Re: Aesthetics, PCP and broaders issues in general.

Mancuso, James C. (
Wed, 20 May 1998 10:16:20 -0400

Thanks for taking up the issue related to the matter of "dismissing"
psychoanalysis. You did a nice job -- though I might have been more
than "a bit dismissive" of psychoanalysis than you have been in your

Esteban Laso wrote:

> Hi
> Charles Smith wrote:
> >Firstly, I personally think you are a bit dismissive of
> psychoanalysis. The
> >discourse promulgated by Freud, of the individual freely constructing
> his
> or
> >her identity (ego) in a socially constrained world, has pervaded
> >psychological thinking throughout the 20th century, both popular and
> >academic, and including PCP.
> >
> Not at all. I was trained on psychoanalysis, and I respect Freud's
> writings -I still find them useful to understand a lot of things (like
> meaning of dreams, jokes, and lapsus linguae). But I also think that
> there
> are lots of pages written about nothing -which have no meaning; like
> all
> that stuff about "metapsychology" and "economic explanations" of
> behavior.
> And also I believe that the "cultural interpretations" psychoanalysis
> offers
> are too simplistic and too rooted on the "sex-and-law" stuff -but
> that's
> another story! I don't want PCP to become a "general theory of
> everything" -from the therapy room to international politics and the
> like.
> If we do, maybe we'll find ourselves trying to explain the whole of
> human
> affairs with a couple of generalities, vague statements and
> uncompromising
> answers.
> >If we look for a wider value of PCP, most theories of aesthetics,
> from
> Plato
> >onwards, are basically associationist, so in principle you can use
> PCP to
> >analyse the connections in my aesthetic constructs, finding perhaps
> that I
> >connect Van Gogh's use of perspective with the futility of life, or
> the
> >taste of red wine with rasberries. But this is superficial (providing
> no
> >explanations of why I make these associations) and purely verbal. I
> cannot
> >explain the impact on me of the slow movement of Brahms' Bb string
> quartet.
> >It relates to something pre-verbal and intangible.
> >
> I don't find it superficial. The constructs which give meaning to our
> lives
> are frequently not verbalized -but you can still reconstruct them with
> words. Something is lost, I agree -but something is found! And maybe
> art is
> an exploration on the perennial problems of mankind -love,
> understanding,
> death, the meaning of life. About "using PCP to analyse the
> connections", I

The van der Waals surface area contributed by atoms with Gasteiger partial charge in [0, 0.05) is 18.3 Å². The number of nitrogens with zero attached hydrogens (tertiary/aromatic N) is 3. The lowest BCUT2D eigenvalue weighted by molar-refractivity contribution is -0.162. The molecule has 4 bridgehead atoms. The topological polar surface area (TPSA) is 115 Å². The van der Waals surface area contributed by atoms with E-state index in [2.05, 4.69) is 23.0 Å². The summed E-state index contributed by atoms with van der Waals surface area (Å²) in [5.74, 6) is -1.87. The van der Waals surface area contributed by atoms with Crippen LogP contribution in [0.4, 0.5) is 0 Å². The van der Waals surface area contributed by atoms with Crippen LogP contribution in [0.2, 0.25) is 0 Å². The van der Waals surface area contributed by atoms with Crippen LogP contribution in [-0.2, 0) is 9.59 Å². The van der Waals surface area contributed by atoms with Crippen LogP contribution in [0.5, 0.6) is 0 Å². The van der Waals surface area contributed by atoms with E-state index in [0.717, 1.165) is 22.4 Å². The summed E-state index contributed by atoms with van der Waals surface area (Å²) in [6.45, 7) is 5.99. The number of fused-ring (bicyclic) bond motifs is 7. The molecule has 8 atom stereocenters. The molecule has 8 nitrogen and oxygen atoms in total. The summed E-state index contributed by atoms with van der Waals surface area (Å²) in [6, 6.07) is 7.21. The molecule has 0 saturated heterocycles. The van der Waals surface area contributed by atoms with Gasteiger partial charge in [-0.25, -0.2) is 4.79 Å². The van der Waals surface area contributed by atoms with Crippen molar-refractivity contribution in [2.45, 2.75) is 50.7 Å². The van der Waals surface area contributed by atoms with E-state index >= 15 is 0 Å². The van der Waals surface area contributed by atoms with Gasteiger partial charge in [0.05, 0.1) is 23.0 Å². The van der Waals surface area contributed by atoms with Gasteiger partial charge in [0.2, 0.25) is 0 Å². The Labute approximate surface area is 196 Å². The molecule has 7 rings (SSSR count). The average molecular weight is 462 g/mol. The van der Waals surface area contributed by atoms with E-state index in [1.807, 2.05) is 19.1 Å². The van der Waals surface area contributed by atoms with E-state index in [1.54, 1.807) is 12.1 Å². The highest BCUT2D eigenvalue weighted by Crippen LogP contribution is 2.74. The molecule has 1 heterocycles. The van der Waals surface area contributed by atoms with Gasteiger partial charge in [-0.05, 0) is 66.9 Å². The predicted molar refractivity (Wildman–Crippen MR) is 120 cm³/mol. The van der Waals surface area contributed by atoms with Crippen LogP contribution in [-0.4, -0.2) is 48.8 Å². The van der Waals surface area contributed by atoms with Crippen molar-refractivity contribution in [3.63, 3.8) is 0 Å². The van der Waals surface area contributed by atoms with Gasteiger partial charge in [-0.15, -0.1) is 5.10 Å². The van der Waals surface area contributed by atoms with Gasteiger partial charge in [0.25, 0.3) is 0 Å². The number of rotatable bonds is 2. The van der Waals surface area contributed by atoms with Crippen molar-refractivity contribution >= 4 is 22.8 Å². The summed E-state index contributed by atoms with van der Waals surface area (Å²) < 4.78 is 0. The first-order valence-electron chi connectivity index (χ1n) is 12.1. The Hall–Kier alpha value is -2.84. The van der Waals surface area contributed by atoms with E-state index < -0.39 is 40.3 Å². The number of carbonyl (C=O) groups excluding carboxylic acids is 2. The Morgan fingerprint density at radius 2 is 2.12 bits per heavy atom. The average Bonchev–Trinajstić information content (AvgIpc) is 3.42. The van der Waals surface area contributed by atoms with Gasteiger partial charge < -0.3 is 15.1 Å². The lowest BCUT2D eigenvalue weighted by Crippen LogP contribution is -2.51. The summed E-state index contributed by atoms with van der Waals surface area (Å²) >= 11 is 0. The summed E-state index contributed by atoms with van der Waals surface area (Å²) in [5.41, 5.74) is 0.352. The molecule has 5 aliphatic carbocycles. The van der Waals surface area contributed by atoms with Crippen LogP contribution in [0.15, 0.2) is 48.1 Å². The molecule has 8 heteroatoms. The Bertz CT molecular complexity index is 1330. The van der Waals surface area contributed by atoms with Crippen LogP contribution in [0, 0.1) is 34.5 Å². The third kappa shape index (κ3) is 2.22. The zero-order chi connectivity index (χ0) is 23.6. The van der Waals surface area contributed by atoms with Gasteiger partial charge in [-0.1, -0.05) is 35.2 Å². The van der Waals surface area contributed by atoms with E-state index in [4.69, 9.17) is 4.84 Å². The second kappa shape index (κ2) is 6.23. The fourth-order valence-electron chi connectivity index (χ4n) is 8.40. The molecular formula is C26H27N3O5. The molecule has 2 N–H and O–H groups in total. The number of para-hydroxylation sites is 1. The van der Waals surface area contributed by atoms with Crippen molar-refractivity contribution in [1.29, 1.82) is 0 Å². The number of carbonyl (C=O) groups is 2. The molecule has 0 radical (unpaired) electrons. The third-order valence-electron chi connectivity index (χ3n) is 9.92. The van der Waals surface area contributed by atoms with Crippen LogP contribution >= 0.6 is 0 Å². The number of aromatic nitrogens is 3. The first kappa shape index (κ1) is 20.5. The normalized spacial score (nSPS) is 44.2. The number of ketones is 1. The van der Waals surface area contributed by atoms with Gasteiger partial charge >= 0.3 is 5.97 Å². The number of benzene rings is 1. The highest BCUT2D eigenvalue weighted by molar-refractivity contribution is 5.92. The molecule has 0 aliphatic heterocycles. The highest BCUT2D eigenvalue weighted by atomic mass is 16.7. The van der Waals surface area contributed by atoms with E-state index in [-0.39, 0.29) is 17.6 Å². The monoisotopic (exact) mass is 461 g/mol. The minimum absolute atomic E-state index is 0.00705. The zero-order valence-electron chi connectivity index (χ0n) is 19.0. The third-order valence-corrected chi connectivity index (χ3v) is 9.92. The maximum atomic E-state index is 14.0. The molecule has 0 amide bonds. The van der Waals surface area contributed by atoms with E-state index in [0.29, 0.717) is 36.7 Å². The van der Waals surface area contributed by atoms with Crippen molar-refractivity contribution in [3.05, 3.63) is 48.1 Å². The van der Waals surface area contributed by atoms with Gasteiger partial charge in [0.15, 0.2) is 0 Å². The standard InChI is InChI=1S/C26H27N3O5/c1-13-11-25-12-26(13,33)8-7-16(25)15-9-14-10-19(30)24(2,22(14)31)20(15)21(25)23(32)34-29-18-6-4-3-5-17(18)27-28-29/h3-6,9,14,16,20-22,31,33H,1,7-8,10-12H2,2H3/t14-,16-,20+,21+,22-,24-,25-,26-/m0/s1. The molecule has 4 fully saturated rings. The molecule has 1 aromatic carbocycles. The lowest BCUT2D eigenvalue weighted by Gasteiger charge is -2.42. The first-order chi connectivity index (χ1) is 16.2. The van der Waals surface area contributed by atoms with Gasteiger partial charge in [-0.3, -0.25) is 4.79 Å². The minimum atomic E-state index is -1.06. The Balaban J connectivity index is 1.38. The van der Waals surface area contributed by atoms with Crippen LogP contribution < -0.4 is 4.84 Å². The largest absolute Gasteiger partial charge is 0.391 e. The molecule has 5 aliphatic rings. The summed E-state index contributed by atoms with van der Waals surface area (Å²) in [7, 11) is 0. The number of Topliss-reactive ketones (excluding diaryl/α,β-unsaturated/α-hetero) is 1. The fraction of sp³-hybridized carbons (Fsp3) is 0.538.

> find your example similar to the laddering procedures -and the final
> constructs you get after laddering are not "superficial" but deeply
> rooted
> in the person's structure.
> >Lacan (a post-Freudian theoriser) talks of signifier-signified
> chains, in
> >which words, of course, are socially based, and always signifiers of
> >something else. Thus, if I could speak of what the Brahms signified,
> then
> >that word itself would only be another signifier. At the end of the
> chain,
> >the signified is lost, or so knotted with the signifier that it
> cannot be
> >separately expressed. And discussing music in terms of this verbal
> chain
> >sends the question of its significance along a route of social
> meanings
> >which may not be helpful. This theory tells me nothing about my taste
> - but
> >at least it explains why all theories of taste are ultimately
> speculative.
> >
> Pierce and Wittgenstein pointed out something very close -that we live
> inside a world of words, and that we can't rest over an external
> "reality"
> to ultimately validate them. Speculative? Are not every single theory
> and
> proposition speculative in some way?
> >I don't know if this helps. In principle I'm saying that I think PCP
> can
> >(and should) form a basis to examine the overt, tangible and verbal
> aspects
> >of wider issues such as aesthetics as they affect the individual, but
> it
> >can't address the more fundamental questions.
> >
> I'm not so sure about it -PCP (or anything!) being incapable of
> account for
> the "more fundamental questions". To begin with, what questions are
> these?
> Is it that the "profound" questions are not verbal? We can't claim
> that
> we've found "the" truth; but we can surely look for it.
> Any comments?
> Esteban

James C. Mancuso        Dept. of Psychology
15 Oakwood Place        University at Albany
Delmar, NY 12054        1400 Washington Ave.
Tel: (518)439-4416      Albany, NY 12222
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